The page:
REES Africa
4 min readOct 4, 2022


According to the Stakeholder Democracy Network (SDN), Nigeria has one of the worst air pollution cases; the fourth deadliest in the world. Several Nigerian cities have been listed as the most polluted in the world. Lagos, the hub of Nigeria’s economic activities, is marked by a lot of pollution. With increased urbanization and more economic activities, one can only speculate how much harm awaits if we turn a blind eye to our current situation.

The atmosphere consists of gases in adequate concentrations that support the existence of living things. When there’s a deviation from this ideal concentration, the air is said to be polluted. Thus, air pollution is the physical, biological, or chemical alteration of the atmosphere by dust, smoke, and other harmful gases.

Pollution can come from dust, smoke from the combustion of various inflammable objects, volcanic eruptions, etc. Human-engineered air pollution sources include harmful power generation, vehicle emissions, agricultural activities, waste incineration, exhaust from factories, industries, mining operations, building heating systems, and methane from indiscriminate waste disposals.

The Nigerian environment has massive use of petroleum, kerosene stoves, firewood, coal, and indiscriminate burning. The use of automobiles with old engines and harmful emissions is increasing across the country. With so much waste generated and substandard disposal methods in many areas of the country.

Air pollution significantly contributes to global warming/climate change and other hazards to our environment. It causes acid rain, eutrophication, ozone layer depletion, deteriorates human health (allergies, respiratory and cardiovascular diseases, as well as lung damage), and causes discomfort. Exposure to smoke from cooking fires causes 3.8 million premature deaths every year. According to the Lagos State Environmental Protection Agency (LASEPA), 22,500 children died from air pollution in the state in 2021.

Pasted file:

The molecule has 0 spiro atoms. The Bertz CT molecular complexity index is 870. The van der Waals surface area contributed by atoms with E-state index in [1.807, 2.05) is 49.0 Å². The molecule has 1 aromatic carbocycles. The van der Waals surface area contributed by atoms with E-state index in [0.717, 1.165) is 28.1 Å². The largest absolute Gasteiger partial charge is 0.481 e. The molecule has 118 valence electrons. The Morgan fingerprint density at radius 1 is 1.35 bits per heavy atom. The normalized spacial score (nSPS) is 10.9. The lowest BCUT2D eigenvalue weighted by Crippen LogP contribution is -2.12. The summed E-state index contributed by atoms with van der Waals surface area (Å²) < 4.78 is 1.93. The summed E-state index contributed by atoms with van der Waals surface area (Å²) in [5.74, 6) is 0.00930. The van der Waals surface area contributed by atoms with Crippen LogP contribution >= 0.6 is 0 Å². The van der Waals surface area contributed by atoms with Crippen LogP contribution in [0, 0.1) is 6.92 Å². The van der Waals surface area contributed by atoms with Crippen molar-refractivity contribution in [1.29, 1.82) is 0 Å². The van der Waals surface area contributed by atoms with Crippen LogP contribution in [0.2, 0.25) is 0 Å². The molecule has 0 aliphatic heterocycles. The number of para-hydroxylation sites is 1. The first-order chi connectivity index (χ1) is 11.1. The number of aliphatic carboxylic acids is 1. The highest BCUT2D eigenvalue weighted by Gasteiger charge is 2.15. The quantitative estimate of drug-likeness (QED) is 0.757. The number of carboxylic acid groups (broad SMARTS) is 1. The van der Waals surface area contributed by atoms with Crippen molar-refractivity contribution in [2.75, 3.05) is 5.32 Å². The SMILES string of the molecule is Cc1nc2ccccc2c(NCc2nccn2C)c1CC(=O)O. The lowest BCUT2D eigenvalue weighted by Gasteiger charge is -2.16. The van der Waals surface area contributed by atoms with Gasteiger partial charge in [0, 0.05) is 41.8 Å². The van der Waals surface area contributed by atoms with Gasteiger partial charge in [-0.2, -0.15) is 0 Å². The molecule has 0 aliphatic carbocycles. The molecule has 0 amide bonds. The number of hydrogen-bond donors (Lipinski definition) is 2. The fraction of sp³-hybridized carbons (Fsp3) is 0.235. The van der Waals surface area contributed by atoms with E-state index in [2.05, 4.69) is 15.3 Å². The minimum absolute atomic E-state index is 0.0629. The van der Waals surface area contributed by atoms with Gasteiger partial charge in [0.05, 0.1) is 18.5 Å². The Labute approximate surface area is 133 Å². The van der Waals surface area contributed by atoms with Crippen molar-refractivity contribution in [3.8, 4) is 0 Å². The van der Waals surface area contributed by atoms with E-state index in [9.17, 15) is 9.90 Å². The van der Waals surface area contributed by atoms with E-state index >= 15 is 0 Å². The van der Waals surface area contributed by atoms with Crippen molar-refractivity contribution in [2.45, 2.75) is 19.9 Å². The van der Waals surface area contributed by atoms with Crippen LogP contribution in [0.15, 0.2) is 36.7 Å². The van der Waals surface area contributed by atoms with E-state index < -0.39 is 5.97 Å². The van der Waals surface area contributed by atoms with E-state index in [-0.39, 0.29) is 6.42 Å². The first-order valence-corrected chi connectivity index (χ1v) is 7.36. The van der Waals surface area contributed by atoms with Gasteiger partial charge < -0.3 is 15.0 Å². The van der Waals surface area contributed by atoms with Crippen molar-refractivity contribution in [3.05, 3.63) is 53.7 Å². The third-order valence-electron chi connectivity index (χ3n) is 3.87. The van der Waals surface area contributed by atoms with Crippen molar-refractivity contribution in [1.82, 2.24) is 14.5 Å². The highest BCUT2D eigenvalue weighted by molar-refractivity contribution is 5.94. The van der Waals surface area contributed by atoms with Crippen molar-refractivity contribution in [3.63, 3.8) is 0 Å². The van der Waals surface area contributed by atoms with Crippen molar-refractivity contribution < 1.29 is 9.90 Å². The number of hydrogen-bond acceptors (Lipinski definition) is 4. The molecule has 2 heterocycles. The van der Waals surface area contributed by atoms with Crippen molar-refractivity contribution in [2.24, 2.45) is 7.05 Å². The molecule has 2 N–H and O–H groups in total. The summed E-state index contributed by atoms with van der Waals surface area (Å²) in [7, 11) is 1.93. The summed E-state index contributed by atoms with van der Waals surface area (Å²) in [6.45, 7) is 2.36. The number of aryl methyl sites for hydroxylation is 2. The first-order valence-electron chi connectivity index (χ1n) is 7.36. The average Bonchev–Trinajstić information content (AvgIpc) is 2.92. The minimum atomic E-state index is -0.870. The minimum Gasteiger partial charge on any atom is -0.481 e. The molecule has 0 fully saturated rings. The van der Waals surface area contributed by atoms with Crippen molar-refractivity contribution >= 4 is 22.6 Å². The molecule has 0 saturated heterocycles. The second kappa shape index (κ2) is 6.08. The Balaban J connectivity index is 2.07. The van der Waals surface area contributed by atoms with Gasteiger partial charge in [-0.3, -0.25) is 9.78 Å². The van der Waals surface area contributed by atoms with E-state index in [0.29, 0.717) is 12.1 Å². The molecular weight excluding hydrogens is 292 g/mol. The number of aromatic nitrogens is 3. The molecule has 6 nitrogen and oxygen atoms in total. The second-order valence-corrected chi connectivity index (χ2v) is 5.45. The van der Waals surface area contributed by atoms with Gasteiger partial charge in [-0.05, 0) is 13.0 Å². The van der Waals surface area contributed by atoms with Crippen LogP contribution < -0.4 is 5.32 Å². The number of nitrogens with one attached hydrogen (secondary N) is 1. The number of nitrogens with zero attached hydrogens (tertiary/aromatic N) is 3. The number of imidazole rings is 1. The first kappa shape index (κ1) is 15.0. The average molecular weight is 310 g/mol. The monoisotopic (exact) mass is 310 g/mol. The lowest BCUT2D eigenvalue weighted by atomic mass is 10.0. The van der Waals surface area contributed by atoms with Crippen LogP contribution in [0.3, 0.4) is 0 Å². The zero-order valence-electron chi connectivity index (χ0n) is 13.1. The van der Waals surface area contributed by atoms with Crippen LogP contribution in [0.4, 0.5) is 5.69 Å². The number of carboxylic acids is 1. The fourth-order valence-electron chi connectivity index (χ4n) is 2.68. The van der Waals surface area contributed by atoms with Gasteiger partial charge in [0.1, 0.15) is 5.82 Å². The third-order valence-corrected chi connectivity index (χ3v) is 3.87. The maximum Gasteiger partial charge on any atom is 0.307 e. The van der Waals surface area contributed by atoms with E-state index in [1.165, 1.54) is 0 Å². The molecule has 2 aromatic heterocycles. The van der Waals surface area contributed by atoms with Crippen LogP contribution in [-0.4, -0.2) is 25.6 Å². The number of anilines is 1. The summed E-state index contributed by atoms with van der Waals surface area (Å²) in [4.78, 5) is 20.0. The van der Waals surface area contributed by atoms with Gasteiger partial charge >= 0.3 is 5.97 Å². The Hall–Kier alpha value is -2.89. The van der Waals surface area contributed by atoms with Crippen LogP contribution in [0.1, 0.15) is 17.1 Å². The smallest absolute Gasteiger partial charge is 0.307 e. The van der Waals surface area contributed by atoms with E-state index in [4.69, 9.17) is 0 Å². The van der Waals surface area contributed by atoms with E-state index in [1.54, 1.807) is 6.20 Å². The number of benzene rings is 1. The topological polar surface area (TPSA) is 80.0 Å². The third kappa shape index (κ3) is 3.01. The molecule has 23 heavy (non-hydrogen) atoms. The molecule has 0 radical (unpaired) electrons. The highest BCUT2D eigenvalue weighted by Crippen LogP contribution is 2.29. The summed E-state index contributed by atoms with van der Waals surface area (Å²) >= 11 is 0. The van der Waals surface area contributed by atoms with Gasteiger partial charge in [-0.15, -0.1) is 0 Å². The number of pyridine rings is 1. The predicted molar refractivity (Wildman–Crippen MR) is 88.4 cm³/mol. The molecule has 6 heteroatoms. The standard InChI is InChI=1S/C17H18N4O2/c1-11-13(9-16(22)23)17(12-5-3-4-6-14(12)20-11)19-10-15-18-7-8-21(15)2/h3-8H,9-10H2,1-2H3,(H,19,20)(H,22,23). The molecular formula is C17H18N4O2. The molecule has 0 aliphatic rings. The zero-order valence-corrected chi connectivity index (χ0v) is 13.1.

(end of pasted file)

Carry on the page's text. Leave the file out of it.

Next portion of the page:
Sustainable Solutions to Air Pollution

Structures have been put in place to curb air pollution, but air pollution is still on the increase. The ultimate solution, however, lies with you and me, deliberating adopting sustainable and beneficial practices. These include:

  1. Eco-friendly transportation: More Nigerians are purchasing personal vehicles, increasing the aggregate emissions. How about we take fewer trips to reduce emissions and boost air quality? You can opt for shared mobility, such as carpooling and public transport, to reduce energy use and harmful emissions. As often as possible, walk or ride a bike. Switching to hydrogen and electricity vehicles is a welcome development we hope will drastically change the pollution narrative in Nigeria.
  2. Cautious Household Practices: Every household must strive to curb the indiscriminate burning of garbage, dry leaves, or other materials in their yard and lighting bonfires in the open. Yard wastes can be mulched or composted. Electrical devices must be turned off when not in use; energy-saving fluorescent bulbs and torches are most preferred as less consumption of electricity can save energy
  3. Use Renewable Energy: Alternative efficient energies like solar, wind, and geothermal last longer, consume less electricity, lead to lower electricity bills, and are highly environmentally friendly and sustainable.
  4. Green building: Right from the planning stage of every structure, a carbon audit that helps to identify and reduce the carbon footprint, in addition to ensuring resource efficiency, should be put in place.
  5. Afforestation: Trees help to purify the environment as they help to filter pollutants, absorb carbon dioxide and release oxygen into the atmosphere. Trees should be planted, and if you have to cut down a tree, ensure that you plant five more trees.
  6. Use of filters in chimneys: Air pollution levels can be monitored to detect and control pollution peaks. Harmful should be minimized through the use of chimney filters in homes and factories.
  7. Avoid usage of crackers: The use of crackers during festivals and weddings is one of the most significant contributors to air pollution, leading to a layer of smog that is highly harmful to health. So, the practice of no crackers should be implemented.
  8. Go for Organic Products: Using paints or perfumes made with harmful chemicals should be minimized. Products with low chemical content and organic properties are a preferred alternative.
  9. Regulation: Agencies like the National Environmental Standards and Regulations Enforcement Agency (NESREA) have been saddled with monitoring and enforcing compliance in businesses, industries, and other environments. Considering the country’s high pollution ratings, the government needs to intensify its efforts.
  10. Advocacy: you can lend your voice by advocating for clean air in local businesses, offices, schools, institutions, etc. People must be informed and reminded about the need for and best practices to prevent air pollution in the environment.

Air pollution is one of the reflectors of man’s follies and a threat that must be overcome for a better future. Air pollution is costly in every aspect. It is expensive to implement every possible sustainable measure to curb this hazard. Everyone needs to get involved and play their part in improving the environment.

Author: Gift Ifokwe

Photo: ICIR Nigeria



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